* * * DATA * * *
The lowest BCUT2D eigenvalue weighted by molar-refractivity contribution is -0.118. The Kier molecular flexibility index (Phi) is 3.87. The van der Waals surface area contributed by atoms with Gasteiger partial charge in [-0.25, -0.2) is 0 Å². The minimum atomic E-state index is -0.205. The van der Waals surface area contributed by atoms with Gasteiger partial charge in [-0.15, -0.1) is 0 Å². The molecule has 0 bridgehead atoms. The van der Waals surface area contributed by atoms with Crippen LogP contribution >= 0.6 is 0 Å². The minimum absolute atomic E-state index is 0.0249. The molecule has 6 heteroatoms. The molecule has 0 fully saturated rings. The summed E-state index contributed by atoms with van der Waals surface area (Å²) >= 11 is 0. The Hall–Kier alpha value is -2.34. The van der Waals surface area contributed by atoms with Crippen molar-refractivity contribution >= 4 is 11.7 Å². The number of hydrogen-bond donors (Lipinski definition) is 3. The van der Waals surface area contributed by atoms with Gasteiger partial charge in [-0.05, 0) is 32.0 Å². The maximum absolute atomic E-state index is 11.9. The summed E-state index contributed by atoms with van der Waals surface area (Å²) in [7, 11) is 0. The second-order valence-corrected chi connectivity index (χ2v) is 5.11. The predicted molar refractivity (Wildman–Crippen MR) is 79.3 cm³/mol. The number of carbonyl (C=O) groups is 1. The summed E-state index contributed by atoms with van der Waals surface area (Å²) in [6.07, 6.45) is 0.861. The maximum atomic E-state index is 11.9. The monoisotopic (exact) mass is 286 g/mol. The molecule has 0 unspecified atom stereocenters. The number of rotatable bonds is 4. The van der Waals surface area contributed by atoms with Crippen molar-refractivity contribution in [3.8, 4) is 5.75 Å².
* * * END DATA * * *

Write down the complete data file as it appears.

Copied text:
The lowest BCUT2D eigenvalue weighted by molar-refractivity contribution is -0.118. The Kier molecular flexibility index (Phi) is 3.87. The van der Waals surface area contributed by atoms with Gasteiger partial charge in [-0.25, -0.2) is 0 Å². The minimum atomic E-state index is -0.205. The van der Waals surface area contributed by atoms with Gasteiger partial charge in [-0.15, -0.1) is 0 Å². The molecule has 0 bridgehead atoms. The van der Waals surface area contributed by atoms with Crippen LogP contribution >= 0.6 is 0 Å². The minimum absolute atomic E-state index is 0.0249. The molecule has 6 heteroatoms. The molecule has 0 fully saturated rings. The summed E-state index contributed by atoms with van der Waals surface area (Å²) >= 11 is 0. The Hall–Kier alpha value is -2.34. The van der Waals surface area contributed by atoms with Crippen molar-refractivity contribution >= 4 is 11.7 Å². The number of hydrogen-bond donors (Lipinski definition) is 3. The van der Waals surface area contributed by atoms with Gasteiger partial charge in [-0.05, 0) is 32.0 Å². The maximum absolute atomic E-state index is 11.9. The summed E-state index contributed by atoms with van der Waals surface area (Å²) in [7, 11) is 0. The second-order valence-corrected chi connectivity index (χ2v) is 5.11. The predicted molar refractivity (Wildman–Crippen MR) is 79.3 cm³/mol. The number of carbonyl (C=O) groups is 1. The summed E-state index contributed by atoms with van der Waals surface area (Å²) in [6.07, 6.45) is 0.861. The maximum atomic E-state index is 11.9. The monoisotopic (exact) mass is 286 g/mol. The molecule has 0 unspecified atom stereocenters. The number of rotatable bonds is 4. The van der Waals surface area contributed by atoms with Crippen molar-refractivity contribution in [3.8, 4) is 5.75 Å².